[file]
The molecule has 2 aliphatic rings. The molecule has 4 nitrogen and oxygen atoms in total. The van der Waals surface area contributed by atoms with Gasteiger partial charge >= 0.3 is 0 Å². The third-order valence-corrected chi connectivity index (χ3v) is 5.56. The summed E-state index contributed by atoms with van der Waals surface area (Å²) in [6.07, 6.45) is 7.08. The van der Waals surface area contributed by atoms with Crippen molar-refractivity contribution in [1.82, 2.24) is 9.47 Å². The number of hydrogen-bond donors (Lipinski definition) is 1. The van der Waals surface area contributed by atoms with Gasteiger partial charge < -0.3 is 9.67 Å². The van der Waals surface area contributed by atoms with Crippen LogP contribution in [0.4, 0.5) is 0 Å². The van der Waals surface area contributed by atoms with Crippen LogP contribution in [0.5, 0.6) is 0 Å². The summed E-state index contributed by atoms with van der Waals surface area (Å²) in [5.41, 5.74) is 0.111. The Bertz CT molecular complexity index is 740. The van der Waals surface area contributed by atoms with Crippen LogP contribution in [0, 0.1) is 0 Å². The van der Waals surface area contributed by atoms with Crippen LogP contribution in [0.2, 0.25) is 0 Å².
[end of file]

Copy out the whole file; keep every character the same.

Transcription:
The molecule has 2 aliphatic rings. The molecule has 4 nitrogen and oxygen atoms in total. The van der Waals surface area contributed by atoms with Gasteiger partial charge >= 0.3 is 0 Å². The third-order valence-corrected chi connectivity index (χ3v) is 5.56. The summed E-state index contributed by atoms with van der Waals surface area (Å²) in [6.07, 6.45) is 7.08. The van der Waals surface area contributed by atoms with Crippen molar-refractivity contribution in [1.82, 2.24) is 9.47 Å². The number of hydrogen-bond donors (Lipinski definition) is 1. The van der Waals surface area contributed by atoms with Gasteiger partial charge < -0.3 is 9.67 Å². The van der Waals surface area contributed by atoms with Crippen LogP contribution in [0.4, 0.5) is 0 Å². The van der Waals surface area contributed by atoms with Crippen LogP contribution in [0.5, 0.6) is 0 Å². The summed E-state index contributed by atoms with van der Waals surface area (Å²) in [5.41, 5.74) is 0.111. The Bertz CT molecular complexity index is 740. The van der Waals surface area contributed by atoms with Crippen LogP contribution in [0, 0.1) is 0 Å². The van der Waals surface area contributed by atoms with Crippen LogP contribution in [0.2, 0.25) is 0 Å².